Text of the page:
Dendritic cells (DCs) and natural killer (NK) cells are essential components of the innate immunity and play a crucial role in the first phase of host defense against infections and tumors. Listeria monocytogenes (Lm) is an intracellular pathogen that colonizes the cytosol of eukaryotic cells. Recent findings have shown Lm specifically in splenic CD8a+ DCs shortly after intravenous infection. We examined gene expression profiles of mouse DCs exposed to Lm to elucidate the molecular mechanisms underlying DCs interaction with Lm. Using a functional genomics approach, we found that Lm infection induced a cluster of late response genes including type I IFNs and interferon responsive genes (IRGs) in DCs. Type I INFs were produced at the maximal level only at 24 h post infection indicating that the regulation of IFNs in the context of Lm infection is delayed compared to the rapid response observed with viral pathogens. We showed that during Lm infection, IFNγ production and cytotoxic activity were severely impaired in NK cells compared to E. coli infection. These defects were restored by providing an exogenous source of IFNβ during the initial phase of bacterial challenge. Moreover, when treated with IFNβ during early infection, NK cells were able to reduce bacterial titer in the spleen and significantly improve survival of infected mice. These findings show that the timing of IFNβ production is fundamental to the efficient control of the bacterium during the early innate phase of Lm infection.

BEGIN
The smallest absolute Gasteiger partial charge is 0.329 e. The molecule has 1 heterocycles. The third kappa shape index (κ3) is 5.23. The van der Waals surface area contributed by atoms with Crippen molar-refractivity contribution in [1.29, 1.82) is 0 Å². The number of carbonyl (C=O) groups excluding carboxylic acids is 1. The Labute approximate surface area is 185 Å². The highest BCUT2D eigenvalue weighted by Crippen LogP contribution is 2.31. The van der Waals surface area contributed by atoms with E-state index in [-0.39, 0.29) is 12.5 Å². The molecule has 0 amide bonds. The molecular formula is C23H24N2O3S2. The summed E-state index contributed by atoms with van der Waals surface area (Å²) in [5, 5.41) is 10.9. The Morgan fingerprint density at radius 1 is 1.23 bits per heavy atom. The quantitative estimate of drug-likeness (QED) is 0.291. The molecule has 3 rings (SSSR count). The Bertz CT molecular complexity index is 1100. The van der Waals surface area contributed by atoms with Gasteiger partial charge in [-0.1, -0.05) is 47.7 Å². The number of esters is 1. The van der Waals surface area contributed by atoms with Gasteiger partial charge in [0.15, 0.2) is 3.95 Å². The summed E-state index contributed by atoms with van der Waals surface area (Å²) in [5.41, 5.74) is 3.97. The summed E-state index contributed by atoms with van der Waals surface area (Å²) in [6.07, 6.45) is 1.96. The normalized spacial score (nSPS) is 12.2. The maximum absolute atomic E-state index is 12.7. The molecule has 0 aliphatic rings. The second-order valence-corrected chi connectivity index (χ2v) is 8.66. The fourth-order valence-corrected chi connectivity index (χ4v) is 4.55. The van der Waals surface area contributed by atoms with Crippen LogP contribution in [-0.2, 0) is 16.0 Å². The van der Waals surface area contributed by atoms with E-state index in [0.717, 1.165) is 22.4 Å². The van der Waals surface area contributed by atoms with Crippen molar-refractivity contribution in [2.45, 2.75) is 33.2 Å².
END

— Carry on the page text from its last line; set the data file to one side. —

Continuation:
Inflammation is a multistep process triggered when innate immune cells — for example, DCs — sense a pathogen or injured cell or tissue. Edema formation is one of the first steps in the inflammatory response; it is fundamental for the local accumulation of inflammatory mediators. Injection of LPS into the skin provides a model for studying the mechanisms of inflammation and edema formation. While it is known that innate immune recognition of LPS leads to activation of numerous transcriptional activators, including nuclear factor of activated T cells (NFAT) isoforms, the molecular pathways that lead to edema formation have not been determined. As PGE2 regulates many proinflammatory processes, including swelling and pain, and it is induced by LPS, we hypothesized that PGE2 mediates the local generation of edema following LPS exposure. Here, we show that tissue-resident DCs are the main source of PGE2 and the main controllers of tissue edema formation in a mouse model of LPS-induced inflammation. LPS exposure induced expression of microsomal PGE synthase-1 (mPGES-1), a key enzyme in PGE2 biosynthesis. mPGES-1 activation, PGE2 production, and edema formation required CD14 (a component of the LPS receptor) and NFAT. Therefore, tissue edema formation induced by LPS is DC and CD14/NFAT dependent. Moreover, DCs can regulate free antigen arrival at the draining lymph nodes by controlling edema formation and interstitial fluid pressure in the presence of LPS. We therefore suggest that the CD14/NFAT/mPGES-1 pathway represents a possible target for antiinflammatory therapies.